Annual Policy Review 2014




  • The Energy Bill received Royal Assent in December 2013
  • Agreement announced for new investment in nuclear generation at Hinkley
  • The Government has provided funding of £3 billion to the UK Green Investment Bank to help support sustainable projects in the UK

More to do

  • Deciding way forward on green subsidies
  • Convincing the public and certain spheres of media and politics on potential of shale gas

The unexpected

  • Extra say for communities over siting of onshore wind farms
  • Shift of policy on ‘green taxes’
  • Successful Labour attack on energy prices
  • Winter storms and power outages over Christmas
  • Public protests in Balcombe around shale drilling


  • Government’s recent announcement on green levies has placed increased expectations on suppliers to reduce energy prices for consumers
  • Rising cost factors continue to drive up energy factors despite Government action


The February resignation of Chris Huhne saw Ed Davey move from his role in BIS to become Secretary of State for Energy and Climate Change. Mr Davey is a known environmentalist and lists environmental causes as the key reason for coming into politics.

One of Davey’s biggest challenges has been the passage of the Energy Bill through Parliament. The Energy Bill received criticism from a cross-section of MPs — Energy and Climate Change Select Committee member Barry Gardiner commented that the failure to introduce a decarbonisation target was a broken pledge: “all pretence of meeting our carbon budgets and emission targets will be abandoned.”

This apparent failure of Mr Davey to stand up for Liberal Democrat principles will dismay environmentalists in the party grass roots. The Secretary of State has certainly had to take hard decisions: for instance the announcement that onshore wind farms should include greater consultation from developers with the local communities in which they are proposed. This is seen by the green lobby as a sop to Conservative MPs, who themselves are concerned about the creation of wind farms in their constituencies.

Above all, the major challenge the Government has faced is security of supply for the future, with an ageing generating infrastructure and uncertain trends in oil and gas production.

Recognising the changing nature of traditional oil and gas supplies, the Government asked Sir Ian Wood to look at how to harness the industry’s future. The Wood Review, commissioned in 2013, has already issued interim recommendations that a new oil regulator be set up to oversee the next phase of exploration in the North Sea, with the aim of ensuring greater coordination between competing companies.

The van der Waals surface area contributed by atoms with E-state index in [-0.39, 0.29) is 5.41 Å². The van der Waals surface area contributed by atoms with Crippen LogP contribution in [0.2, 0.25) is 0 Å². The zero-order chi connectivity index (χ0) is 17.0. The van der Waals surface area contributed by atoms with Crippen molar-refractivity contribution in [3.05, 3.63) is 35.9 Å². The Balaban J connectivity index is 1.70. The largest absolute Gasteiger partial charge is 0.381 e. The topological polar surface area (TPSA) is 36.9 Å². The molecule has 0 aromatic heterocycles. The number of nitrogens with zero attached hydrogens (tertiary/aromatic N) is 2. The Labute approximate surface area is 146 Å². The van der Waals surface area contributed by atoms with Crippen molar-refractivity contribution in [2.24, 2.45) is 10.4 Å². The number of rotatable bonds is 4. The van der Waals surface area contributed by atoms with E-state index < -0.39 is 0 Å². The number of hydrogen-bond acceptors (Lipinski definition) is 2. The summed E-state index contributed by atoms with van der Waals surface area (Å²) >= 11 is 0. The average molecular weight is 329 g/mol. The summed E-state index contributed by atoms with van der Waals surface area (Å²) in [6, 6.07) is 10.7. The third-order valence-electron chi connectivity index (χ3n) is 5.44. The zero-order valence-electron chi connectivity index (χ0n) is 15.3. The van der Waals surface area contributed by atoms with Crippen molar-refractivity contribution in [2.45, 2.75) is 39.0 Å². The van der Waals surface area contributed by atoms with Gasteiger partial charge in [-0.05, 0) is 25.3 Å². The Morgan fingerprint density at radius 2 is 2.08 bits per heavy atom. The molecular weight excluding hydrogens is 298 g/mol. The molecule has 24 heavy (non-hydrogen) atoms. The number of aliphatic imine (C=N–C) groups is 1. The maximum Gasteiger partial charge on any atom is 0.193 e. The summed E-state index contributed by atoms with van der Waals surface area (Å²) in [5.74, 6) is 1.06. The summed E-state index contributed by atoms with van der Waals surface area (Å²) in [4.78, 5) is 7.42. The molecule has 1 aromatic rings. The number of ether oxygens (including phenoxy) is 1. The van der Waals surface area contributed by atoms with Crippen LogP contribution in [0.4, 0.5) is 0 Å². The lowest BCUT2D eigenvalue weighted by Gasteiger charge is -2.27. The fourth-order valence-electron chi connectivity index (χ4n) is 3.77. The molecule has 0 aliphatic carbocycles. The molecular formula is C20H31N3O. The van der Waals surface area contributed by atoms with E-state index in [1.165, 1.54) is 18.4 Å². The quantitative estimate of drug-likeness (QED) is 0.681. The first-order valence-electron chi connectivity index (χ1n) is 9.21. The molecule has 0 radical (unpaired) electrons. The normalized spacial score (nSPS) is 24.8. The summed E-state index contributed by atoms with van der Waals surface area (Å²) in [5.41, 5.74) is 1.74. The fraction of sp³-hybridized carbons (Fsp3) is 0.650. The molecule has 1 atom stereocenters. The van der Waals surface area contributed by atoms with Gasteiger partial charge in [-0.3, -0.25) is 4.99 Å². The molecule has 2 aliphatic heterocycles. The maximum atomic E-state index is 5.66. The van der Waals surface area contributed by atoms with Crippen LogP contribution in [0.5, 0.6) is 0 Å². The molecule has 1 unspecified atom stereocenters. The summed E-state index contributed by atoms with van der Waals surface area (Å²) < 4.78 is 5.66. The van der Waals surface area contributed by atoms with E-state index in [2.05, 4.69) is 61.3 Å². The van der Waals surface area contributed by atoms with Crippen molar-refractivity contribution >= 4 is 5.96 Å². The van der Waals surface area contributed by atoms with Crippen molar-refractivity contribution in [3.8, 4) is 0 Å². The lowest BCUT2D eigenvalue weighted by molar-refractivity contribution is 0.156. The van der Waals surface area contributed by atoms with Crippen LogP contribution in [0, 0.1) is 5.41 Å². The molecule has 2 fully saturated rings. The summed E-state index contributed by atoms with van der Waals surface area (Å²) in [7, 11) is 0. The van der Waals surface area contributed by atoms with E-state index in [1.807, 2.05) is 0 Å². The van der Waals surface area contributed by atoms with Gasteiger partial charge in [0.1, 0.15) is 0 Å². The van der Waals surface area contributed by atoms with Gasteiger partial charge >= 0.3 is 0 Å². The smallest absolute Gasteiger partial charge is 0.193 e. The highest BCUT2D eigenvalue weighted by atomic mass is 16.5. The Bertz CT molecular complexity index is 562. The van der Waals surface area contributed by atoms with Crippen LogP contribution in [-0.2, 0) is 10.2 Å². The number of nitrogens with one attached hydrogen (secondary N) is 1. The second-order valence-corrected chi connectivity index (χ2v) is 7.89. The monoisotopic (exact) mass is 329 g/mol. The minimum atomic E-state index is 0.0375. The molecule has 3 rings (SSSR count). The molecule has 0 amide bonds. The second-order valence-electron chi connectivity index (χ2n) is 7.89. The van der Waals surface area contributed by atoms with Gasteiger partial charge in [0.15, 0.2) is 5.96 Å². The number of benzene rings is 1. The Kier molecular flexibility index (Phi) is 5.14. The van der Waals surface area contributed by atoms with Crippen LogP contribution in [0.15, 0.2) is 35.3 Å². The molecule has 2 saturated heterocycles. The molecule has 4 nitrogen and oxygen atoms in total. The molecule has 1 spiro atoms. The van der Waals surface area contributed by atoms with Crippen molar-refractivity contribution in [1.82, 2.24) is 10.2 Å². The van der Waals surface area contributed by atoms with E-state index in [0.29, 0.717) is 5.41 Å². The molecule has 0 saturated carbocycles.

The deal to inject private funds to develop new nuclear capacity at Hinkley Point C, with a guaranteed high price for the electricity, was welcomed by just about everyone except fervent anti-nuclear campaigners, albeit with certain reservations about the long-term costs.

Recognising the future may lie in more innovative sources of energy, the Prime Minister and Chancellor, both advocates of shale gas, have announced a series of tax breaks and sweeteners for local authorities in areas where fracking might take place. Some MPs remain cautious given the local opposition they will face – particularly in the run up to an election – and the environmental lobby remains vehemently opposed.

Despite the deep concern about the UK’s energy security, the statement which most made the political weather was the dramatic energy freeze policy announced by Ed Miliband at the Labour Party conference, This tapped into the feeling that people generally get a raw deal from the ‘big six’, a feeling probably enhanced in households who spent Christmas without any power. The Coalition’s reaction at first concentrated on the inadvisability of trying to fix prices, but ministers soon seemed to realise that something in the public mood needed addressing. Their response, somewhat counter-intuitively, was to shift green subsidies out of energy bills into general taxation. Whether this has shot the Labour fox remains to be seen.

With Labour keeping up the attack, the status quo in the energy supply market is not politically sustainable. Despite the nervous investment climate, all the parties are having to contemplate structural reform of the market. Whether any of that becomes Coalition policy before the election probably depends on whether competing Lib Dem and Tory instincts can be accommodated.